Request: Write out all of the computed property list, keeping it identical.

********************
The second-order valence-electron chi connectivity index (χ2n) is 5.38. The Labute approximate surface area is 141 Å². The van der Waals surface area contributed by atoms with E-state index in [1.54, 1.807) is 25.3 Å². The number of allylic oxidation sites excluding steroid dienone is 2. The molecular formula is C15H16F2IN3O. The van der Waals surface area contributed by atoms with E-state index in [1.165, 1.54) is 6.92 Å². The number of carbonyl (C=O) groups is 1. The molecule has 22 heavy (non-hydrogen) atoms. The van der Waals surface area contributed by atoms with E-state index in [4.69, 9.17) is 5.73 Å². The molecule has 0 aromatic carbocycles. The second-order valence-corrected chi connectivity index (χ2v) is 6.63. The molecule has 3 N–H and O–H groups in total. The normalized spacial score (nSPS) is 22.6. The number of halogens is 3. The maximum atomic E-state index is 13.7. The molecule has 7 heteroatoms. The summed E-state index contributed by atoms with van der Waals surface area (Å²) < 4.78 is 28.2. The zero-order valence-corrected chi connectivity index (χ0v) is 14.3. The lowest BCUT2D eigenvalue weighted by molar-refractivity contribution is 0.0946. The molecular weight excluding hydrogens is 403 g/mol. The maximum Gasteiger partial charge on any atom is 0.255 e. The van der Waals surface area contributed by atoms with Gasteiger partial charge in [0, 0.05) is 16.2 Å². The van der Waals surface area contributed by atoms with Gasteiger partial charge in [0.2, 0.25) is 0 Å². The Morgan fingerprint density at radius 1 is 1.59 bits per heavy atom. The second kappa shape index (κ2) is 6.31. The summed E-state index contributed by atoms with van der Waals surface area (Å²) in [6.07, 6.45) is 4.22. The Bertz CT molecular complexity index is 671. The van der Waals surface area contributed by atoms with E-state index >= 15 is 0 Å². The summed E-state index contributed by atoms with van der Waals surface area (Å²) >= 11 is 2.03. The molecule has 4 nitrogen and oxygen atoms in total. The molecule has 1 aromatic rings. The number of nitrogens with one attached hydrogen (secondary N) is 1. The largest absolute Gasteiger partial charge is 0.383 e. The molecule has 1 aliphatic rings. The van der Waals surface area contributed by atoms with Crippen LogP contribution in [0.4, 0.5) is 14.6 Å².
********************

The second-order valence-electron chi connectivity index (χ2n) is 5.38. The Labute approximate surface area is 141 Å². The van der Waals surface area contributed by atoms with E-state index in [1.54, 1.807) is 25.3 Å². The number of allylic oxidation sites excluding steroid dienone is 2. The molecular formula is C15H16F2IN3O. The van der Waals surface area contributed by atoms with E-state index in [1.165, 1.54) is 6.92 Å². The number of carbonyl (C=O) groups is 1. The molecule has 22 heavy (non-hydrogen) atoms. The van der Waals surface area contributed by atoms with E-state index in [4.69, 9.17) is 5.73 Å². The molecule has 0 aromatic carbocycles. The second-order valence-corrected chi connectivity index (χ2v) is 6.63. The molecule has 3 N–H and O–H groups in total. The normalized spacial score (nSPS) is 22.6. The number of halogens is 3. The maximum atomic E-state index is 13.7. The molecule has 7 heteroatoms. The summed E-state index contributed by atoms with van der Waals surface area (Å²) < 4.78 is 28.2. The zero-order valence-corrected chi connectivity index (χ0v) is 14.3. The lowest BCUT2D eigenvalue weighted by molar-refractivity contribution is 0.0946. The molecular weight excluding hydrogens is 403 g/mol. The maximum Gasteiger partial charge on any atom is 0.255 e. The van der Waals surface area contributed by atoms with Gasteiger partial charge in [0, 0.05) is 16.2 Å². The van der Waals surface area contributed by atoms with Gasteiger partial charge in [0.2, 0.25) is 0 Å². The Morgan fingerprint density at radius 1 is 1.59 bits per heavy atom. The second kappa shape index (κ2) is 6.31. The summed E-state index contributed by atoms with van der Waals surface area (Å²) in [6.07, 6.45) is 4.22. The Bertz CT molecular complexity index is 671. The van der Waals surface area contributed by atoms with E-state index >= 15 is 0 Å². The summed E-state index contributed by atoms with van der Waals surface area (Å²) >= 11 is 2.03. The molecule has 4 nitrogen and oxygen atoms in total. The molecule has 1 aromatic rings. The number of nitrogens with one attached hydrogen (secondary N) is 1. The largest absolute Gasteiger partial charge is 0.383 e. The molecule has 1 aliphatic rings. The van der Waals surface area contributed by atoms with Crippen LogP contribution in [0.4, 0.5) is 14.6 Å².